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Jim Fields and Michael Gramaglia's "End of the Century: The Story of the Ramones"
November 9, 2011 2:01 PM   Subscribe

The most vivid figure in Michael Gramaglia and Jim Fields's End of the Century was the least articulate and most archetypal of the Ramones: Johnny, the right-wing prole whose hard-ass sense of style the others nutballed and softened and accelerated and above all imitated. ... Exciting and absolutely right though their '70s sets always were, the film establishes that they kept the faith live till the end, lifted by Joey's goofy dedication and powered by the chords Johnny thrashed out like they were why he was alive. As unyielding in his aesthetic principles as he was in everything else, this reactionary was an avant-gardist in spite of himself. - Robert Christgau
posted by Trurl (17 comments total) 13 users marked this as a favorite

 
Not only did Johnny not even mention Joey at the band's Rock and Roll Hall of Fame induction, he didn't even speak to Joey while the latter was dying. So he felt bad afterward? Fuck you, Johnny. You should have been the one to die first.
posted by Halloween Jack at 3:09 PM on November 9, 2011


Yeah, Johnny doesn't come off so well. Nobody does, really, except Joey. But he was always the punk rock martyr for our rock and roll sins. Great, great doc.
posted by waraw at 3:12 PM on November 9, 2011


I have long worshipped at the altar of the Ramones. They're a great example of what's magical about rock music -- so much more than the sum of their parts, they made ephemeral music that will last forever, stupid music for smart people, heartfelt music that sneered at itself. The central irony of the Ramones, I think, is that they really did think they were writing radio-friendly pop songs. They really were trying to write a hit. And when the #1 song never materialized, they got angrier and angrier and the songs got faster and faster and before they knew what was happening they had sparked a musical revolution that they had very little in common with. Listen to the Ramones live in 1978. They're a loud, speedy rock band. Now listen to them live in 1993. They're practically a hardcore band, all spit and fury and hammering chords played as fast as Johnny could play downstrokes. Did he feel trapped? Frustrated? Marginalized? Probably. But surprised, too. They became iconic, maybe uncomfortably so. There's no doubt Johnny was a Class A asshole. There's also no doubt that without Johnny the Ramones would never have been anything but a blip on the screen.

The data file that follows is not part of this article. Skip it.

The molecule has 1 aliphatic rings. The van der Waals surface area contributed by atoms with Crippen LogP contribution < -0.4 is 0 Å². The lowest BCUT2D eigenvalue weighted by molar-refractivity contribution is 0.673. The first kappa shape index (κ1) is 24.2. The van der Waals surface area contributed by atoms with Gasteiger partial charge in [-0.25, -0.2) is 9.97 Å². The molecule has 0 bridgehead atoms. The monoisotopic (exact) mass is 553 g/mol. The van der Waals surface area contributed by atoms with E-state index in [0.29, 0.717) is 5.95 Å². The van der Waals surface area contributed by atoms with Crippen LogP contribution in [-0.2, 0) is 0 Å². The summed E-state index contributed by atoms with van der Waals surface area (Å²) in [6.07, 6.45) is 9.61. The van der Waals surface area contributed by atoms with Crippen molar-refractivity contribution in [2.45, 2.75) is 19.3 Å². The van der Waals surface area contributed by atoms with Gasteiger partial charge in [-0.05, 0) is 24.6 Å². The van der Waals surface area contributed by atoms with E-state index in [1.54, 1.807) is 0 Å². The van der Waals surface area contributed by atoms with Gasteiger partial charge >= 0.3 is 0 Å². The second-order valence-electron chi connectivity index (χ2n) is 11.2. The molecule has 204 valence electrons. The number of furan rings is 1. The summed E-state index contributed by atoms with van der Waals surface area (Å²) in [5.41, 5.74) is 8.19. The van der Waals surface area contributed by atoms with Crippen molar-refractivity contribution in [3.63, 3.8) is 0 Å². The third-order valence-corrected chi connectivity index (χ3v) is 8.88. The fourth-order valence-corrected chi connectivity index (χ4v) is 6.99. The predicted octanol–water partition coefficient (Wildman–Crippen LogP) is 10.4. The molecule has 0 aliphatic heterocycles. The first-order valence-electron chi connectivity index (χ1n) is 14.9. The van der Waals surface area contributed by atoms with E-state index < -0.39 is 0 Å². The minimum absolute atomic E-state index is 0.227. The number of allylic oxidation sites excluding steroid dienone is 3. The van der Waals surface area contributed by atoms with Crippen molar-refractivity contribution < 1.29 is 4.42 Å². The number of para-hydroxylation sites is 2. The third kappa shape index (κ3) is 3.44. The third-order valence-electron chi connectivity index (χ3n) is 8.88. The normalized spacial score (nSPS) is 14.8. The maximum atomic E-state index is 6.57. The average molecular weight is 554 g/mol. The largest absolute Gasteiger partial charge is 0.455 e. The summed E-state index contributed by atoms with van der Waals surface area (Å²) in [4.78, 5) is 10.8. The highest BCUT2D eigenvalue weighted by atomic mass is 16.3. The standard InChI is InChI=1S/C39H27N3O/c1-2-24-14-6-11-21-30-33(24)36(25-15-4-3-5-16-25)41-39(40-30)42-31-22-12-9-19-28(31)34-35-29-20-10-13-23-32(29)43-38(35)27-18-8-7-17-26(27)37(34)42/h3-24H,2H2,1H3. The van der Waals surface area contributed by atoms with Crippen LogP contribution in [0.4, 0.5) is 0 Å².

Their story is ultimately tragic, as are all good myths (because all good myths are true to true believers). But here at the ass end of 2011 I can still listen to Rocket To Russia and feel washed in the blood and purified. I can still hear the opening chords of Blitzkrieg Bop (song one, side one, album one. Back when music had sides.) and it makes me smile and puts a spring in my step. I guess that's enough.

Gabba gabba hey.
posted by BitterOldPunk at 3:50 PM on November 9, 2011 [18 favorites]


Gabba gabba hey, indeed.

I still count myself lucky I got in on their last tour, despite the time it took the bruises to heal afterwards. I just had the vibe it was a one time opportunity. And it was.

And they will be missed.

By at least some of us.
posted by Samizdata at 4:07 PM on November 9, 2011 [1 favorite]


Did he feel trapped? Frustrated? Marginalized? Probably.

For me, the saddest scene in this documentary with no shortage of sad scenes is the one where Johnny describes painfully reconciling himself to the knowledge that if the band hadn't become huge - always his goal - after as big a promotional push as Rock 'N' Roll High School, it was never going to be.
posted by Trurl at 4:08 PM on November 9, 2011


There's no doubt Johnny was a Class A asshole. There's also no doubt that without Johnny the Ramones would never have been anything but a blip on the screen.

Sing it, brother.

When Joey and Dee Dee died, I felt really bad personally. For some reason, when Johnny died, I felt bad culturally. To put it in those terms comes off as more intellectual than I experienced it at the time; all I know is that I always knew what a prick Johnny was, and yet when the news came on the radio -- I was in the car driving to UCLA for a night class I was taking at the time to learn German -- I pulled the car over on Olympic Blvd. in the middle of rush hour, and I put my head down on the steering wheel and I wept like a fucking baby.